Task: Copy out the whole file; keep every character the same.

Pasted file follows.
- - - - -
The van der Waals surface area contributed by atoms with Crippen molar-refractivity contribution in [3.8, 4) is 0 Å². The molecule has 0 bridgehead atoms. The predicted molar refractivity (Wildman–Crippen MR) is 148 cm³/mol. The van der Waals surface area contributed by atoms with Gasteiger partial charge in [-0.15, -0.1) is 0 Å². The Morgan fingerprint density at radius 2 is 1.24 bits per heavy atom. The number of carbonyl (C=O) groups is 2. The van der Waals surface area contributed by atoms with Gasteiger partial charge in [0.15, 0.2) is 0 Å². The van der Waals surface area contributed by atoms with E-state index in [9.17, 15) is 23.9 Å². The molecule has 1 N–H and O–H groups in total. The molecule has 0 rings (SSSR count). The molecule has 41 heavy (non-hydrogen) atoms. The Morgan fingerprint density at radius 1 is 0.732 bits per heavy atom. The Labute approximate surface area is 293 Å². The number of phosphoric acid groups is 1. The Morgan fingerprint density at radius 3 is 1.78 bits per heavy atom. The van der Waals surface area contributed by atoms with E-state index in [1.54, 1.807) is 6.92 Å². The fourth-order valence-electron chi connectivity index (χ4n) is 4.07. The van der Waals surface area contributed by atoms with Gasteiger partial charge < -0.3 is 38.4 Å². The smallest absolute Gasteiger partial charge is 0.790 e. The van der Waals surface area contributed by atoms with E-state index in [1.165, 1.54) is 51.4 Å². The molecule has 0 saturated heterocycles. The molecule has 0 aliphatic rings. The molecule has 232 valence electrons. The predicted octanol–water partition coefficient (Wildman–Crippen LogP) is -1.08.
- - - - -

The van der Waals surface area contributed by atoms with Crippen molar-refractivity contribution in [3.8, 4) is 0 Å². The molecule has 0 bridgehead atoms. The predicted molar refractivity (Wildman–Crippen MR) is 148 cm³/mol. The van der Waals surface area contributed by atoms with Gasteiger partial charge in [-0.15, -0.1) is 0 Å². The Morgan fingerprint density at radius 2 is 1.24 bits per heavy atom. The number of carbonyl (C=O) groups is 2. The van der Waals surface area contributed by atoms with Gasteiger partial charge in [0.15, 0.2) is 0 Å². The van der Waals surface area contributed by atoms with E-state index in [9.17, 15) is 23.9 Å². The molecule has 1 N–H and O–H groups in total. The molecule has 0 rings (SSSR count). The molecule has 41 heavy (non-hydrogen) atoms. The Morgan fingerprint density at radius 1 is 0.732 bits per heavy atom. The Labute approximate surface area is 293 Å². The number of phosphoric acid groups is 1. The Morgan fingerprint density at radius 3 is 1.78 bits per heavy atom. The van der Waals surface area contributed by atoms with E-state index in [1.54, 1.807) is 6.92 Å². The fourth-order valence-electron chi connectivity index (χ4n) is 4.07. The van der Waals surface area contributed by atoms with Gasteiger partial charge < -0.3 is 38.4 Å². The smallest absolute Gasteiger partial charge is 0.790 e. The van der Waals surface area contributed by atoms with E-state index in [1.165, 1.54) is 51.4 Å². The molecule has 0 saturated heterocycles. The molecule has 0 aliphatic rings. The molecule has 232 valence electrons. The predicted octanol–water partition coefficient (Wildman–Crippen LogP) is -1.08.